), displayUIPolicyStatement);
            //and finally we add this new policy to the previous one so there's a chain

            //create the appdomain with our basic permission set!
            AppDomain domain = AppDomain.CreateDomain("RestrictedDomain", null, 
		  AppDomain.CurrentDomain.SetupInformation); //do not supply the level permission using this
// constructor, you can't change it later using//SetAppDomainPolicy
            //define the total security policy here

            //now we load our example class from below, for this example we are using the currently executing 
            //assemblies name this can be replaced with another filename, or full assembly name to load a 
            //particular one from the GAC for example
            string thisAssemblyName = Assembly.GetExecutingAssembly().GetName().Name;
            IPlugin examplePlugin = (IPlugin)domain.CreateInstanceAndUnwrap(thisAssemblyName, 

            //this starts running a thread and doing other things that are potentially dodgy.
            //(note that if this didn't choose to start a thread it would still run in a seperate thread anyway)

            //no (security) exception here, just to show we are unaffected by the appdomain's restrictions!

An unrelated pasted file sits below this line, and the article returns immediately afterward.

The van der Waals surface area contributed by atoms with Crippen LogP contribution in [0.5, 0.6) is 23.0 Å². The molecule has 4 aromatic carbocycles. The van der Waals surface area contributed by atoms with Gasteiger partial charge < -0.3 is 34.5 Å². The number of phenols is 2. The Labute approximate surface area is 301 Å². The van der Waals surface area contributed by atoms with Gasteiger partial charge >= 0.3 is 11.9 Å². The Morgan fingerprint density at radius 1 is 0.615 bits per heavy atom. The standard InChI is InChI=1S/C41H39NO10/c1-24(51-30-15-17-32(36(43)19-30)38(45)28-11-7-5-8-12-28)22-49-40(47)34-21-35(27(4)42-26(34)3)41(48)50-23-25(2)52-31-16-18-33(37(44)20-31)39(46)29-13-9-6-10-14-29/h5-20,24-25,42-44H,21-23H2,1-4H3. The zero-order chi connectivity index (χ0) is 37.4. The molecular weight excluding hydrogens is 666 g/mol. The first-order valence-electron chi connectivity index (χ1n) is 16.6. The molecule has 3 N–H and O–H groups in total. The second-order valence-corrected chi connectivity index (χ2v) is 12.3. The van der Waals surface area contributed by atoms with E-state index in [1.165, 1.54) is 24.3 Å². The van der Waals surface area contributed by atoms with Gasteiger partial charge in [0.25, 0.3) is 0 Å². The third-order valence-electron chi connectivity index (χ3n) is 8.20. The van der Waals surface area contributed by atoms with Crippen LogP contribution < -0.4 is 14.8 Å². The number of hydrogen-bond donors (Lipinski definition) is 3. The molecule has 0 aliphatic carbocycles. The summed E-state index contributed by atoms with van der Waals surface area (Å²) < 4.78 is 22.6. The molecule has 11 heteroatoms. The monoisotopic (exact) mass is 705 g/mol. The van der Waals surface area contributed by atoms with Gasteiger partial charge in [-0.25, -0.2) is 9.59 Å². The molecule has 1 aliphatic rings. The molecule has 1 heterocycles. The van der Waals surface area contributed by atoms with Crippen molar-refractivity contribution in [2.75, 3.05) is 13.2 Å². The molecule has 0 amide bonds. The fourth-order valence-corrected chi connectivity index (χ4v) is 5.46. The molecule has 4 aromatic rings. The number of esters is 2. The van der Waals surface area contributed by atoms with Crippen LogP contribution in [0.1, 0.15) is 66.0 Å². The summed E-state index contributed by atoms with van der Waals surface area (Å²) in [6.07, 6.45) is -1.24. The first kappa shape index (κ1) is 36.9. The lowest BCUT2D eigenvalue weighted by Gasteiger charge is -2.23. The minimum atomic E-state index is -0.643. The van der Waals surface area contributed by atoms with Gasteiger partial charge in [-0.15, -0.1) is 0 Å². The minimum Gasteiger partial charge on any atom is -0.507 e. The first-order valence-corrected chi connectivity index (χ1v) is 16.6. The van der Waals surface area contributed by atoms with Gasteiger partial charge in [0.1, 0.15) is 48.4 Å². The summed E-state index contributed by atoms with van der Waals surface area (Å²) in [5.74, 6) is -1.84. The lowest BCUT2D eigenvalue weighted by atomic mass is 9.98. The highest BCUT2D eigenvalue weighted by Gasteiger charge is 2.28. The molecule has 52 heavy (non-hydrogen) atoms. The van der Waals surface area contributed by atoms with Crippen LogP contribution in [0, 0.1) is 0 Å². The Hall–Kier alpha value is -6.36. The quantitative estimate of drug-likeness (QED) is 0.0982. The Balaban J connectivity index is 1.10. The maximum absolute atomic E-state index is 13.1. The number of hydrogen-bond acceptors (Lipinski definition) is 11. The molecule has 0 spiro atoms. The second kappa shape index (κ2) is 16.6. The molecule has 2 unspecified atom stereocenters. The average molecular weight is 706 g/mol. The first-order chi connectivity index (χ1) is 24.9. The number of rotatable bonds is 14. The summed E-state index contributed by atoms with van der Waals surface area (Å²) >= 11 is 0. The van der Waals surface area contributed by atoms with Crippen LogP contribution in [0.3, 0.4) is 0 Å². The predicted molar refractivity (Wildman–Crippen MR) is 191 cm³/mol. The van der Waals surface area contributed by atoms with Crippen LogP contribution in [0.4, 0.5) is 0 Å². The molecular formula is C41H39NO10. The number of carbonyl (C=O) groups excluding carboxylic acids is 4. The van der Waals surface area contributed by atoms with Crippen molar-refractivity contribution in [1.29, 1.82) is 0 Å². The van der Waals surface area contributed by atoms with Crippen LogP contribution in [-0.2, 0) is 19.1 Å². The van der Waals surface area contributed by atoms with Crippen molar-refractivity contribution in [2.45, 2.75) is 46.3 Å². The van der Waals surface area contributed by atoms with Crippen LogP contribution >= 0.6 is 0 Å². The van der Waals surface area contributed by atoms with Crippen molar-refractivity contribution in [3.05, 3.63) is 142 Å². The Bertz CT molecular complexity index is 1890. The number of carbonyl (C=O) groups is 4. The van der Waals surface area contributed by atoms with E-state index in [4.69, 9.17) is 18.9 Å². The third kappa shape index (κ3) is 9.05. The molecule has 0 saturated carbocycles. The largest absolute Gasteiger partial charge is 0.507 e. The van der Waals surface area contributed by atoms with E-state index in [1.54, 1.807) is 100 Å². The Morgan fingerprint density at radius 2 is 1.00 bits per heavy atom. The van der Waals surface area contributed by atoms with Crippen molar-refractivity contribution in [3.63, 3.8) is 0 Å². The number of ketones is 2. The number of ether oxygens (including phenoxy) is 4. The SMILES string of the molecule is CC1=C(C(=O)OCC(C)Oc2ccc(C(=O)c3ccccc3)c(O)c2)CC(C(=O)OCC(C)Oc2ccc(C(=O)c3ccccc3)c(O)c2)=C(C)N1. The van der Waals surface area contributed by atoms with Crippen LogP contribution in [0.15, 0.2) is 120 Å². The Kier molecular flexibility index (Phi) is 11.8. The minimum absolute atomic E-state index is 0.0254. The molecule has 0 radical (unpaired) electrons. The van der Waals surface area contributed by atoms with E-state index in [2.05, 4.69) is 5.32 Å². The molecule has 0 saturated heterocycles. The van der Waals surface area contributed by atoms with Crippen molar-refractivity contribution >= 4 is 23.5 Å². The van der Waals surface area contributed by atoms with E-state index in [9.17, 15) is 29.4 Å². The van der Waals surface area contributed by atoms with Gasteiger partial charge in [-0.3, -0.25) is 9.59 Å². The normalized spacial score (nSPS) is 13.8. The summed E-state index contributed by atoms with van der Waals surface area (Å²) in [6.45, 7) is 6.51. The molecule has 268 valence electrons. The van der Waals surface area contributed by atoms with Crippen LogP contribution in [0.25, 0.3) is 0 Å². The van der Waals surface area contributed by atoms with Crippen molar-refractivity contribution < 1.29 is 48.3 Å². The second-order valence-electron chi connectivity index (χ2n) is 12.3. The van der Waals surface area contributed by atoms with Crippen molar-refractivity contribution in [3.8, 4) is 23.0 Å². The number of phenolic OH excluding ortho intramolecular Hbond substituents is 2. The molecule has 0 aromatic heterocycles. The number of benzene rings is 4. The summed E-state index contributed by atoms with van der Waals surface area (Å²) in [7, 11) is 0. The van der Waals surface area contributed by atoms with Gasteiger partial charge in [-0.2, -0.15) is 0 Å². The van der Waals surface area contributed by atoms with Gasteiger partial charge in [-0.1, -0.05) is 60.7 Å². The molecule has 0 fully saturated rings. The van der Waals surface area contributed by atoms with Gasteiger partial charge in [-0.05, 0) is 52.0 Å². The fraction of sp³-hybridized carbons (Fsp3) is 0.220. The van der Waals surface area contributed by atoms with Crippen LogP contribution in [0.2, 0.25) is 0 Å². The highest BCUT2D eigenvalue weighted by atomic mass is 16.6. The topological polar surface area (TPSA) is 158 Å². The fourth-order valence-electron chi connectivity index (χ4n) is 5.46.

string dummyData = File.ReadAllText("C:\\windows\\win.ini");

            Console.WriteLine("An app domain is now started and running in the background.");
            Console.WriteLine("Press any key to terminate and unload the restricted appdomain!");                    

            //This results in the termination of the thread the AppDomain//started, and unloading of
            //any resources (including locked files or assemblies).
            Console.WriteLine("Domain has been unloaded.  Press any key to end.");

    /// <summary>
    /// Defines an example plugin
    /// </summary>
    public interface IPlugin
        void DoSomething();

    /// <summary>
    /// An example (malicious) plugin
    /// </summary>
    public class ExampleClass : MarshalByRefObject, IPlugin
        /// <summary>
        /// This is called from the unrestricted AppDomain
        /// </summary>
        public void DoSomething()
            voidDelegate startDoingThings = new voidDelegate(longNaughtyOperation);
            //run the method on a different thread to demonstrate we can  	     //even start threads here
            startDoingThings.BeginInvoke(null, null);

        private delegate void voidDelegate();

        private void longNaughtyOperation()
            while (true)
                    //this is denied so will fail
                    string dummyData = File.ReadAllText("C:\\windows\\win.ini");
                    //this won't ever happen hopefully :)
                    Console.WriteLine("Restricted AppDomain completed its work!!!");
                    //stop looping if the above works!
                catch (SecurityException)
                    Console.WriteLine("Security exception as expected, trying  again so you can terminate this thread... :)");